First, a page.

Endocrine disruptors disrupt the endocrine system.

What is the endocrine system?

The endocrine system is a complex network of glands and hormones that control many of the body’s functions from conception through adulthood and into old age, including the development of the brain and nervous system, the growth and function of the reproductive system, as well as the metabolism and blood sugar levels. The female ovaries, male testes, and pituitary, thyroid, and adrenal glands are major members of the endocrine system. The endocrine glands, including the pituitary, thyroid, adrenal, thymus, pancreas, ovaries, and testes, release precisely measured amounts of hormones into the bloodstream that act as natural chemical messengers, traveling to different parts of the body in order to control and adjust many life functions.

What is an endocrine disruptor?

An endocrine disruptor is a synthetic chemical that fools the body by acting like a hormone and confuses the body, tricking the brain into thinking it is something it is not . When endocrine disruptor ‘s are absorbed into the body they either mimic or block hormones and disrupt the body’s normal functions. This disruption can happen through altering normal hormone levels, halting or stimulating the natural production of hormones, or changing the way hormones travel through the body, which affects the functions that these hormones control.

Endocrine disruptors trick the body into over-responding to the stimulus (e.g., a growth hormone that results in increased muscle mass), or responding at inappropriate times (e.g., producing insulin when it is not needed). Other endocrine disrupting chemicals block the effects of a hormone from certain receptors (e.g. growth hormones required for normal development). Still others directly stimulate or inhibit the endocrine system and cause overproduction or underproduction of hormones (e.g. an over or underactive thyroid).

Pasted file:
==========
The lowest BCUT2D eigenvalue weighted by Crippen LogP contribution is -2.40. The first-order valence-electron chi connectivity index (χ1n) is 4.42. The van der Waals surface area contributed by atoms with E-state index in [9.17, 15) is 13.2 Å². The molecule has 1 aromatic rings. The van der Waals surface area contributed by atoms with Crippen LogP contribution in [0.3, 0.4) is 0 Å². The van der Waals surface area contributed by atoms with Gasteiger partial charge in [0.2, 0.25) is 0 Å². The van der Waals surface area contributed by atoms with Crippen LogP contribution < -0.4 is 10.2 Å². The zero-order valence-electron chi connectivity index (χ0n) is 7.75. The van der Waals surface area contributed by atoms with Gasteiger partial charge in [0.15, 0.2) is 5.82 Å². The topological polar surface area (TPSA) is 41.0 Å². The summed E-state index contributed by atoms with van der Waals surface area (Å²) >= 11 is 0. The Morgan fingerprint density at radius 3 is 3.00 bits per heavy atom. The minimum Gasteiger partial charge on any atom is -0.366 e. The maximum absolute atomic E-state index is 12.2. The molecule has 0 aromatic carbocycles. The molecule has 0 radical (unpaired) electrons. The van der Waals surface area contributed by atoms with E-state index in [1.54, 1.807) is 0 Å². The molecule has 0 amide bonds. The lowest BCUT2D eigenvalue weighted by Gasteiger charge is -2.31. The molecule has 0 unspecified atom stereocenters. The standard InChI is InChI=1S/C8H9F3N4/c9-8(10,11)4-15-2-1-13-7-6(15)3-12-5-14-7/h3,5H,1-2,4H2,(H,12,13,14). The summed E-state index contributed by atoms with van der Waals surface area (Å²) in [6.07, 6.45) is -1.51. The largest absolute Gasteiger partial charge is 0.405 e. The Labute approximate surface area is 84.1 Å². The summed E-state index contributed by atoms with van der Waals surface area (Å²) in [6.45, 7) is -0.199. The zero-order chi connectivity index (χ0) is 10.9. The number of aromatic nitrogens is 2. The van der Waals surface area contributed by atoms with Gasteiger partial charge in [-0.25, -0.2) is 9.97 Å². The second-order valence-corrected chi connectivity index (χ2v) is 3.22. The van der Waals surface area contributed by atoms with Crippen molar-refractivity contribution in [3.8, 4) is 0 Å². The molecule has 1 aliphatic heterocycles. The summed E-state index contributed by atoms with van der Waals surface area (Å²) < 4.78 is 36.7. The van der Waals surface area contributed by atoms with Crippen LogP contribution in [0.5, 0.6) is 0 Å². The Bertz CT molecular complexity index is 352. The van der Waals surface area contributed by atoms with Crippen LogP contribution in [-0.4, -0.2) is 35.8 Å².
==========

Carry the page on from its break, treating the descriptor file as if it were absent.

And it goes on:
Are children at greater risk from endocrine disruptor exposure?

Yes. Because endocrine disruptors affect the development of the body’s vital organs and hormonal systems. Infants, children and developing fetuses are more vulnerable to exposure. And as was the case with DES, parents’ exposure to certain chemicals may produce unexpected and very tragic — effects in their children, even decades later.

Don’t chemicals have to be safe to be allowed on the market?

No. The majority of the more than 2,000 chemicals that come onto the market every year do not go through even the simplest tests to determine toxicity. Even when some tests are carried out, they do not assess whether or not a chemical has endocrine interfering properties. Often there are more then one chemical used making so many combinations of toxins it would be impossible to test them all.

What are some known Endocrine disruptors?

Chemicals that are known human endocrine disruptors include diethylstilbesterol (the drug DES), dioxin, PCBs, DDT, and some other pesticides. Many chemicals, particularly pesticides and plasticizers, are suspected endocrine disruptors.

Here are some common Endocrine disruptors: